Home News Peace no more! Protesters are back in Portland

Peace no more! Protesters are back in Portland

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The Oregonian, Portland, Ore.

Demonstrators returned to downtown streets Friday to call for police reforms to protect people of color. Federal and local officers repeatedly advanced on the crowd to force people to leave. Portland police said people had been throwing things at federal officers.

The protests continued for more than 101 days before smoke from wildfires stalled the nightly demonstrations earlier this month. Friday was the first late-night protest in more than a week. It was also the first since Mayor Ted Wheeler barred Portland police from unleashing tear gas on demonstrators and people who live nearby.

Yet social media was still filled with reports of tear gas Friday night. Multiple independent reporters said federal officers deployed gas as they forced the crowd away from a South Portland Immigrations and Customs Enforcement building.

Federal officials have not yet confirmed the reports. Live videos from the scene showed officers release irritants into the air that dispersed large green, orange or white plumes. Federal officers also used shot impact munitions toward the crowd and appeared to detain at least one person.

Portland police said local officers arrested 11 people, mostly charges of disorderly conduct and interfering with a police officer.

Multnomah County District Attorney Mike Schmidt has said his office will not pursue criminal cases against protesters charged on non-violent offenses such as interfering. That has drawn scorn from federal officials, who have aggressively pursued charges in federal court.

Protesters often chant a four-point list of demands at the late-night gatherings, which started in late May after the Minneapolis police killing of George Floyd, an unarmed Black man.

The four demands in Portland: cut at least 50% from the police budget, move that money to community causes, grant protesters amnesty from criminal prosecution and — in a demand specific to Wheeler — resign.

After protesters chant the demand, a leader shouts, “’Cuz whose lives matter?”

“Black lives matter!” the crowd responds.

Friday’s demonstration started like many before it, with a march from a city park to the Immigrations and Customs Enforcement building. Marchers arrived around 9 p.m., according to multiple live videos shared on social media.

The videos showed Department of Homeland Security officers awaiting the crowd behind a locked gate. Some protesters wandered close to the gate, but most stood at the edge of the driveway or in Bancroft Street. Federal officials used a loudspeaker to warn people not to damage the building.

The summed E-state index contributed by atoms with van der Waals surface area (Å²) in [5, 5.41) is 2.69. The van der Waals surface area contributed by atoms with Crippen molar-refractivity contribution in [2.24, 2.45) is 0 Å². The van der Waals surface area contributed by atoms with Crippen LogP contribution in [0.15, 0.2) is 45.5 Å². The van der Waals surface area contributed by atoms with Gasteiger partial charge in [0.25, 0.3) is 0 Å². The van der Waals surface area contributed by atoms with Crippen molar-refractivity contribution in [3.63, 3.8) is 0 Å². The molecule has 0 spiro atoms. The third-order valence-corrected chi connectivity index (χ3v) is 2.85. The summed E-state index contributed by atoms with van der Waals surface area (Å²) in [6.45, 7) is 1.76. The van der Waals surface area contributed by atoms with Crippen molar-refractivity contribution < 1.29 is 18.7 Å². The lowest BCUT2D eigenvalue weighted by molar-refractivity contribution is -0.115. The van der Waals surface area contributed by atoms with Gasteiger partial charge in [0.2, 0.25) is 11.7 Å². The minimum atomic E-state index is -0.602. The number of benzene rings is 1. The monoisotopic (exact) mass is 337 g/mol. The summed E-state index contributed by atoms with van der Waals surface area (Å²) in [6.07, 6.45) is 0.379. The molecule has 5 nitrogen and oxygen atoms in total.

It appeared that one person in the crowd had damaged a parking badge reader, the videos showed.

Federal officers emerged just before 9:30 p.m. to clear protesters out of the driveway. Officers forced people to move by shooting impact munitions and setting off some type of irritant into the air. Federal officers blocked the path back to the building for several minutes and the two sides faced off.

Residents of the high-rise buildings that line the waterfront neighborhood looked down at the scene below.

Portland police used a nearby loudspeaker to declare the gathering an unlawful assembly and order people to leave around 9:40 p.m. Federal officers eventually retreated, and protesters returned to the federal building.

Federal police soon advanced again, shooting impact munitions and making another defensive stand a block away from the building. Demonstrators staged a half-block away, chanting “Black lives matter!” Officers intermittently shot impact munitions and irritants toward the crowd. The back-and-forth pattern repeated itself throughout the night.

Around 10:30 p.m., Portland police arrived on the ground and stayed on the scene as federal officers retreated. A Portland police used a loudspeaker to warn people they could be arrested or subjected to “crowd control agents.”

Many officers left around 11 p.m. and boarded vehicles that circled the neighborhood.

Many protesters made their way back to the Immigration and Customs Enforcement building by 11:20 p.m. Federal officers eventually emerged once more to clear out protesters. Multiple live videos showed federal officers detaining at least one person as they forced the crowd away just before midnight. Officers had mostly left by 12:45 a.m.

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